Back in June I wrote a blog on Ryanair’s latest attempt to take over Aer Lingus. The deal became “official” later in June, and despite Aer Lingus advising its shareholders at the end of July to reject the offer of €1.30 per share, Ryanair has nevertheless been invited to explain to EU regulators what steps it would undertake to allay competition fears which have contributed to preventing this deal moving forward in the past. This is expected to happen within the next couple of weeks, with a decision to be made by the regulators shortly afterwards.
However the deal could become even more complicated now that Etihad - the national airline of the UAE which already owns 3% in Aer Lingus as a result of a deal that took place in May of this year - has also been linked with the Irish carrier as an interested party. James Hogan, Etihad’s CEO, is reported to have told Bloomberg that he would be “very happy” to talk to Ryanair about purchasing part of the 30% stake it currently owns in Aer Lingus.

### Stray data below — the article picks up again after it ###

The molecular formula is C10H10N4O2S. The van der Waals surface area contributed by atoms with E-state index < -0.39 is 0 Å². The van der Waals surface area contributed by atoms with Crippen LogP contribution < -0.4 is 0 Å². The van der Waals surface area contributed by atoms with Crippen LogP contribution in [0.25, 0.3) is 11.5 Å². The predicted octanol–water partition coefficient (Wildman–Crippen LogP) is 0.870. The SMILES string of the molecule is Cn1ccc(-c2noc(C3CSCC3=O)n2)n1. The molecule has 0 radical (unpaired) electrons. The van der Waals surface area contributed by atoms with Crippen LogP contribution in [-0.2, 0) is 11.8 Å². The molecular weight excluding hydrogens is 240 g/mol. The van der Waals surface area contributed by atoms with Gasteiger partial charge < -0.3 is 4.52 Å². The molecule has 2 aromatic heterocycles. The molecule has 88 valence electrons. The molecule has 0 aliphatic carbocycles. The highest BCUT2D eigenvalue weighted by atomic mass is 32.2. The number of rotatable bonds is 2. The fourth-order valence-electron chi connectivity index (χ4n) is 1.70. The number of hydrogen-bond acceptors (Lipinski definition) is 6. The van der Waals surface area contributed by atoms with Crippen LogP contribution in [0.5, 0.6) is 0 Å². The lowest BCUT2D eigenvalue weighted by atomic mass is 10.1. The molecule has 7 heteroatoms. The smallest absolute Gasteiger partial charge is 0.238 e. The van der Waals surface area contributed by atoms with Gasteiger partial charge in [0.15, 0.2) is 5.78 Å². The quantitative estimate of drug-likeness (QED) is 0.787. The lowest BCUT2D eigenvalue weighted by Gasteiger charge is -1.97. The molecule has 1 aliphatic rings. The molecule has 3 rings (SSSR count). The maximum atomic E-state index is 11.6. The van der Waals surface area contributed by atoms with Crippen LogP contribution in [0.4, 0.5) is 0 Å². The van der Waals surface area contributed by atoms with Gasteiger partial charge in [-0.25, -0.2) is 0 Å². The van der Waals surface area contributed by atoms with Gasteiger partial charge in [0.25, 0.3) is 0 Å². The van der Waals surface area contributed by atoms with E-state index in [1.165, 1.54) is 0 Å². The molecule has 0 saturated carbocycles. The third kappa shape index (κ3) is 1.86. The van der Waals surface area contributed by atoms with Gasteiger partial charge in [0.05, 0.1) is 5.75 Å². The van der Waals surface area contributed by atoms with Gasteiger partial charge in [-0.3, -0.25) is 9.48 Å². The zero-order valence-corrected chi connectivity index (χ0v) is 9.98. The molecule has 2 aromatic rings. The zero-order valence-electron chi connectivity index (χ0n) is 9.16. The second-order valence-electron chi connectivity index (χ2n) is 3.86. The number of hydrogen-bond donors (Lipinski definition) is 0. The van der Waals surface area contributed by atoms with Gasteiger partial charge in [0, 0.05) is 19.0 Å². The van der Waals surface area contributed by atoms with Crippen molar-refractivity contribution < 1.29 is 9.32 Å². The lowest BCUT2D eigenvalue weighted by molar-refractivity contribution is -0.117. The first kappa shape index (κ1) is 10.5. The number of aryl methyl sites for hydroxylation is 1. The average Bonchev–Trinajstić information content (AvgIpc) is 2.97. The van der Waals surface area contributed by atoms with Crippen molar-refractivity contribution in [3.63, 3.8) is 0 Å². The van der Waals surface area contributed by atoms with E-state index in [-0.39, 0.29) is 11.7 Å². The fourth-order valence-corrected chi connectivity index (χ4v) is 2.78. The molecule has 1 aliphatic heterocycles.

So is the offer for Aer Lingus by Ryanair simply a way of smoking out a potential purchaser in Aer Lingus for their own stake, or is it a genuine attempt by Michael O’Leary to ultimately become Ireland’s national flag carrier?
I think we are in for an extended period of turbulence – we’d better fasten our seat belts and prepare for a bumpy landing…